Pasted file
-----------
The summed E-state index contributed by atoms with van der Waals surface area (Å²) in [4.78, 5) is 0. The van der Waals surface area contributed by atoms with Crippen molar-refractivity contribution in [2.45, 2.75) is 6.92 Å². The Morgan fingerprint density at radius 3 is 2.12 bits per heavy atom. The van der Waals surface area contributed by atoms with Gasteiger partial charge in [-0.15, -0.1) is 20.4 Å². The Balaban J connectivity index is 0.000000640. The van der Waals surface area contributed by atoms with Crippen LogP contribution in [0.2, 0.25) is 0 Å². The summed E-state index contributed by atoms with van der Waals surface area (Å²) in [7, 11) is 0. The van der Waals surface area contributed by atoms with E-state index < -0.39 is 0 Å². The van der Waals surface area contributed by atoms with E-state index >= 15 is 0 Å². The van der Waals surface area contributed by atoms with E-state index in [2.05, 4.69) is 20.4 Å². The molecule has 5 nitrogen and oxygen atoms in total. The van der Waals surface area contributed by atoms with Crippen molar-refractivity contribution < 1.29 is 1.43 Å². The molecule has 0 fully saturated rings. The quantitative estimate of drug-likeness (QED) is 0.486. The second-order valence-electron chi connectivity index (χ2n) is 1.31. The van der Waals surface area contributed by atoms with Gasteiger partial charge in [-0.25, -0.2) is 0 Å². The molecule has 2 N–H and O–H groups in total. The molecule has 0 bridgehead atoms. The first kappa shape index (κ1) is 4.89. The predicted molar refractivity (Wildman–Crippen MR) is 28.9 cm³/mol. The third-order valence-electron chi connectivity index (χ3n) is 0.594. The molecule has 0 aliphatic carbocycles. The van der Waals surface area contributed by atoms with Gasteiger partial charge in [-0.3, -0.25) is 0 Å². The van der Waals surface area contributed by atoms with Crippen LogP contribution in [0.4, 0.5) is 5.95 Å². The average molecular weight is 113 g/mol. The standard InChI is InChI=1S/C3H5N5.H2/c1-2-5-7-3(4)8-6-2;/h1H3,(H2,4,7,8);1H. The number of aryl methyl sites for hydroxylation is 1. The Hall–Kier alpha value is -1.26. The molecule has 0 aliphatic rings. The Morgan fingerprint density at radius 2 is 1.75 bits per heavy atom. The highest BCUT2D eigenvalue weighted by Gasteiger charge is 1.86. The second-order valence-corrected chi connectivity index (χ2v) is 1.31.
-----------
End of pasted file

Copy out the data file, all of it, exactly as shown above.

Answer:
The summed E-state index contributed by atoms with van der Waals surface area (Å²) in [4.78, 5) is 0. The van der Waals surface area contributed by atoms with Crippen molar-refractivity contribution in [2.45, 2.75) is 6.92 Å². The Morgan fingerprint density at radius 3 is 2.12 bits per heavy atom. The van der Waals surface area contributed by atoms with Gasteiger partial charge in [-0.15, -0.1) is 20.4 Å². The Balaban J connectivity index is 0.000000640. The van der Waals surface area contributed by atoms with Crippen LogP contribution in [0.2, 0.25) is 0 Å². The summed E-state index contributed by atoms with van der Waals surface area (Å²) in [7, 11) is 0. The van der Waals surface area contributed by atoms with E-state index < -0.39 is 0 Å². The van der Waals surface area contributed by atoms with E-state index >= 15 is 0 Å². The van der Waals surface area contributed by atoms with E-state index in [2.05, 4.69) is 20.4 Å². The molecule has 5 nitrogen and oxygen atoms in total. The van der Waals surface area contributed by atoms with Crippen molar-refractivity contribution < 1.29 is 1.43 Å². The molecule has 0 fully saturated rings. The quantitative estimate of drug-likeness (QED) is 0.486. The second-order valence-electron chi connectivity index (χ2n) is 1.31. The van der Waals surface area contributed by atoms with Gasteiger partial charge in [-0.25, -0.2) is 0 Å². The molecule has 2 N–H and O–H groups in total. The molecule has 0 bridgehead atoms. The first kappa shape index (κ1) is 4.89. The predicted molar refractivity (Wildman–Crippen MR) is 28.9 cm³/mol. The third-order valence-electron chi connectivity index (χ3n) is 0.594. The molecule has 0 aliphatic carbocycles. The van der Waals surface area contributed by atoms with Gasteiger partial charge in [-0.3, -0.25) is 0 Å². The van der Waals surface area contributed by atoms with Crippen LogP contribution in [0.4, 0.5) is 5.95 Å². The average molecular weight is 113 g/mol. The standard InChI is InChI=1S/C3H5N5.H2/c1-2-5-7-3(4)8-6-2;/h1H3,(H2,4,7,8);1H. The number of aryl methyl sites for hydroxylation is 1. The Hall–Kier alpha value is -1.26. The molecule has 0 aliphatic rings. The Morgan fingerprint density at radius 2 is 1.75 bits per heavy atom. The highest BCUT2D eigenvalue weighted by Gasteiger charge is 1.86. The second-order valence-corrected chi connectivity index (χ2v) is 1.31.